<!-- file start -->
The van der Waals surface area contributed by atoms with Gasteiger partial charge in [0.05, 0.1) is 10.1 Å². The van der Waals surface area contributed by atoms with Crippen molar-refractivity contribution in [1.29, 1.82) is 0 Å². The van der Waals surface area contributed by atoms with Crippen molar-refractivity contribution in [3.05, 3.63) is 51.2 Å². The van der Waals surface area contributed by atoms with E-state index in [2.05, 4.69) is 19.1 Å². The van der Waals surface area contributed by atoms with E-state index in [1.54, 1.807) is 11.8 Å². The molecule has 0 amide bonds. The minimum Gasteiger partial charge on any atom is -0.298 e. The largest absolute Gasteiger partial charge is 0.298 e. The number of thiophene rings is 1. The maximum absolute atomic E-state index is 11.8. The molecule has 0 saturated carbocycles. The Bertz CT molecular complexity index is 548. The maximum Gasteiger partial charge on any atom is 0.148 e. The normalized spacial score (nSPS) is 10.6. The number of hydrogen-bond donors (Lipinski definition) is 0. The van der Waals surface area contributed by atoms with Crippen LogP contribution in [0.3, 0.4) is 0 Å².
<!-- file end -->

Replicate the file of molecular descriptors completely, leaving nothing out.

The van der Waals surface area contributed by atoms with Gasteiger partial charge in [0.05, 0.1) is 10.1 Å². The van der Waals surface area contributed by atoms with Crippen molar-refractivity contribution in [1.29, 1.82) is 0 Å². The van der Waals surface area contributed by atoms with Crippen molar-refractivity contribution in [3.05, 3.63) is 51.2 Å². The van der Waals surface area contributed by atoms with E-state index in [2.05, 4.69) is 19.1 Å². The van der Waals surface area contributed by atoms with E-state index in [1.54, 1.807) is 11.8 Å². The molecule has 0 amide bonds. The minimum Gasteiger partial charge on any atom is -0.298 e. The largest absolute Gasteiger partial charge is 0.298 e. The number of thiophene rings is 1. The maximum absolute atomic E-state index is 11.8. The molecule has 0 saturated carbocycles. The Bertz CT molecular complexity index is 548. The maximum Gasteiger partial charge on any atom is 0.148 e. The normalized spacial score (nSPS) is 10.6. The number of hydrogen-bond donors (Lipinski definition) is 0. The van der Waals surface area contributed by atoms with Crippen LogP contribution in [0.3, 0.4) is 0 Å².